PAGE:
Amitabh Bachchan was one of the biggest stars of Bollywood’s golden era. His acting prowess and larger-than-life personality made him so popular that he singlehandedly launched the careers of co-stars who never quite matched up to his stature in the industry.
The best thing about the film
The best thing about Jhund is that it is a vehicle for Amitabh Bachchan’s star power. The film tries to be many things–a sports drama, a social commentary, and a father-son story–but it never quite sticks the landing on any of them.
However, Bachchan’s performance is the glue that holds the film together. He brings his usual charisma and gravitas to the role and is the only reason to watch this overlong meander of a movie.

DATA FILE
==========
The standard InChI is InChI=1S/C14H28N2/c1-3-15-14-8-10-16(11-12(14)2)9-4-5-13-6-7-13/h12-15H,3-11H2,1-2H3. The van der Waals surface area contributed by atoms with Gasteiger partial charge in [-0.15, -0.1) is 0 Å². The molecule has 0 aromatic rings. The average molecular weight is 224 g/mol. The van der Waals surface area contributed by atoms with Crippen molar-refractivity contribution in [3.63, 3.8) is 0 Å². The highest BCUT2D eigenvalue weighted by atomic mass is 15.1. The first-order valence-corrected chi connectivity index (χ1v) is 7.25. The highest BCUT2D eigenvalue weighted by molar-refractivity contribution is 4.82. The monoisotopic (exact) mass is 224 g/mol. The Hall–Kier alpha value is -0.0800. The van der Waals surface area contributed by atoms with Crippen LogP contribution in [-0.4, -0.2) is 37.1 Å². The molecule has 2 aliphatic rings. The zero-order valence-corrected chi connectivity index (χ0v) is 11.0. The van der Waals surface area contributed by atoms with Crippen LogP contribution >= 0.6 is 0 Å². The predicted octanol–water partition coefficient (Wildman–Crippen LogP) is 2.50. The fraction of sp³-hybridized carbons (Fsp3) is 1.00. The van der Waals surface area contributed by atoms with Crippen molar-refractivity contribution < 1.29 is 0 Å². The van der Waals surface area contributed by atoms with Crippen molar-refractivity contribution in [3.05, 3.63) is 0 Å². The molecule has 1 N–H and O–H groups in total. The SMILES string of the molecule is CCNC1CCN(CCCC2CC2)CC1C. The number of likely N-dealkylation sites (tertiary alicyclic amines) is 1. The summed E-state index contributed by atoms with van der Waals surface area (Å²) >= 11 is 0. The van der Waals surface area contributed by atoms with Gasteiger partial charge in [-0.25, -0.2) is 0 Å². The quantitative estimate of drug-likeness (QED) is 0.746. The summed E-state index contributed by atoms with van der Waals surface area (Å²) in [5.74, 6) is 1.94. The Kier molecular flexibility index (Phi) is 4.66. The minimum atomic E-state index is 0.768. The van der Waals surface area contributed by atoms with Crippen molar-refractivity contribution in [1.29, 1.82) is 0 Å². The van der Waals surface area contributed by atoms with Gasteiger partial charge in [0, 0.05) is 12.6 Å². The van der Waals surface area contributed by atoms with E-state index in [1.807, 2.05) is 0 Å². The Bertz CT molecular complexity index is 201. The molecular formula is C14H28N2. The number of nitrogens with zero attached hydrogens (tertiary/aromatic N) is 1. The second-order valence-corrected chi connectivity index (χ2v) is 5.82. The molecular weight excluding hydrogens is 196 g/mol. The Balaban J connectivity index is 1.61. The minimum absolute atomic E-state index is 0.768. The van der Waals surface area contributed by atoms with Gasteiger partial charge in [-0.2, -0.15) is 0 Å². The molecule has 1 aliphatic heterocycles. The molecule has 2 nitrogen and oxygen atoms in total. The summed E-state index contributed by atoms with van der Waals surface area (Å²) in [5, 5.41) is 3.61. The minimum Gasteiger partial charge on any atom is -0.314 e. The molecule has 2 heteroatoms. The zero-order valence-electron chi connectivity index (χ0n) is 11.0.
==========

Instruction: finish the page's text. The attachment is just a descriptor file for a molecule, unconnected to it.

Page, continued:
The worst thing about the film
Jhund is a film that tries to be many things at once – a sports drama, a social commentary, and a character study – but it never succeeds at any of them.
The result is a meandering, overlong mess of a film that is saved only by its lead actor’s charisma and star power, Amitabh Bachchan. Even he can’t make this jumbled mess of a movie worth watching.
I found Jhund to be an overlong and meandering film that relied too heavily on the star power of Amitabh Bachchan. The story was thin, and the characters were forgettable. I did appreciate the film’s exploration of poverty and crime in India, but overall I found it disappointing.
The film’s biggest strength is undoubtedly Amitabh Bachchan’s performance. He brings his trademark charisma and gravity to the role of Vijay Barse, the founder of a slum soccer movement in Nagpur.
What didn’t work?
Unfortunately, the film around him is an overlong, meandering mess. It often feels like it doesn’t know what it wants to be, veering wildly from heartwarming drama to preachy social commentary.